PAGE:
There are eight possible outcomes, as indicated by the number of elements in the third row. The path to each of those elements indicates one possible outcome; for example, the highlighted path shows a first throw of D, a second throw of B, and a third throw of B.

An organized list could also be created. The list below shows the eight possible outcomes, which verify the results of the tree diagram:

 DDD DDB DBD BDD BBD BDB DBB BBB

Because three sticks are thrown, and because there are two possible results with each stick (D or B), it makes sense that there would be 23 = 8 outcomes.

To promote conceptual understanding, be sure to compare the items on the list to the outcomes from the tree diagram. For instance, show that the highlighted path is equivalent to DBB in the list.

Based on the list and tree diagram, students should realize that three decorated sides or no decorated sides occur, on average, only once out of every eight throws, whereas one or two decorated sides occur three times every eight throws. Ask students to compare these theoretical probabilities to the experimental results they obtained when playing the game.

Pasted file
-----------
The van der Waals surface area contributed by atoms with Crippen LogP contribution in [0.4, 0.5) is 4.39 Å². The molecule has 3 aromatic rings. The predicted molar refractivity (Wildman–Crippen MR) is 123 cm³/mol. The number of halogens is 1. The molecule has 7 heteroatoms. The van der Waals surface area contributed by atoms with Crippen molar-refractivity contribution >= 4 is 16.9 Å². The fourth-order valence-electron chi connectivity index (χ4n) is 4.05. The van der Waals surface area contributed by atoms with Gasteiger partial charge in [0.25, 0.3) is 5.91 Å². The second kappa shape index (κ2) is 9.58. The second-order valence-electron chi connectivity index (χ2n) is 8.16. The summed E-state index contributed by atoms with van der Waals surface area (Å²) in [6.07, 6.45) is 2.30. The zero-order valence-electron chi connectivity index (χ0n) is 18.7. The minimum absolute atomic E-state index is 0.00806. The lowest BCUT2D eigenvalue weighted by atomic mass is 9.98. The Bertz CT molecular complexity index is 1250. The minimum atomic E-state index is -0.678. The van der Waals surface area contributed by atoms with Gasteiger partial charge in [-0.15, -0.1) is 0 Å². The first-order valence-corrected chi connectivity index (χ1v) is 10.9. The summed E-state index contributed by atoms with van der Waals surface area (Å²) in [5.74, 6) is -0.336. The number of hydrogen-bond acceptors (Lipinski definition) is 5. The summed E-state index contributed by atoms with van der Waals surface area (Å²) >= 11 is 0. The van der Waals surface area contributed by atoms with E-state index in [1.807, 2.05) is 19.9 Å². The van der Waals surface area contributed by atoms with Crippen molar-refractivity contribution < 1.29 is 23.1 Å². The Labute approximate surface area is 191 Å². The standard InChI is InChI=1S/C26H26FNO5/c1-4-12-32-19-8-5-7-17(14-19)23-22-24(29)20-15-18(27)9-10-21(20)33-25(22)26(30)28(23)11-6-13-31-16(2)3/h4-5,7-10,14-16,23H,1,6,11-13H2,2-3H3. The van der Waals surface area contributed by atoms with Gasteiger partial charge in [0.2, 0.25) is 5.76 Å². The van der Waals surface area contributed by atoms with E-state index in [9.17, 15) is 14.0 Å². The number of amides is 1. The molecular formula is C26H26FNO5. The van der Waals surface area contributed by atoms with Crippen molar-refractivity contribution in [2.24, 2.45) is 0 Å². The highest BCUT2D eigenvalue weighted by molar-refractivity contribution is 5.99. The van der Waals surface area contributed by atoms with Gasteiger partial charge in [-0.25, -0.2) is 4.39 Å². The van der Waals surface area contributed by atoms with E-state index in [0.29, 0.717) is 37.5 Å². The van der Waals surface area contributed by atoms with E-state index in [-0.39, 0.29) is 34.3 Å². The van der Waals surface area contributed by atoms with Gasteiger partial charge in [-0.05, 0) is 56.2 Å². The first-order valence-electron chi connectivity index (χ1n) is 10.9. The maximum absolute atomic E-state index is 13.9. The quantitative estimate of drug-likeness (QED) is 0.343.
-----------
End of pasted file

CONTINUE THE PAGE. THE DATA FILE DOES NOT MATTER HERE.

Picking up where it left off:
Finally, ask students, "On average, how many turns do you think it will take to complete a game?" Students can investigate this question by playing again and recording the number of turns, and then comparing their results with the rest of the class. Alternatively, if students are prepared for the mathematics, they can reason through the solution using basic ideas about expected value. [In eight turns, a player would be expected to get three decorated sides on one throw, two decorated sides on three throws, one decorated sides on three throws, and no decorated sides on one throw.

Consequently, the player will move 1(10) + 3(3) + 3(1) + 1(5) = 27 stones in eight turns, or approximately 27 ÷ 8 = 3.375 stones per turn. At that rate, it will take 40 ÷ 3.375 = 11.85, or about 12, turns for a player to complete the circle. Of course, it will take more if the player is passed over and sent back to the starting point.]

### In the Classroom

"Not only did students have fun creating their sticks with Native American patterns, they also completed the attached worksheets and discussed sample space and probability." Read Sheely Jones' full Success Story here.

• Stones, chips, or other markers (to create a circular game board)
• Popsicle sticks
• Feathers, arrowheads, or other place markers

Assessment Options

1. Observe students during the lesson and look for the following:
• Can students use correct mathematical vocabulary when disussing their findings? Students might use the following words or phrases: more likely, less likely, equally likely, probable, outcomes, fraction, ratio, tree diagram.
• Can students use a tree diagram to accurately represent outcomes?
• Can students use an organized list to accurately generate all possibilities?
• Do students use modular arithmetic when moving their pieces around the game board?
• Can students compare categories on the graph?
• Can students determine which of two outcomes is more likely and explain why?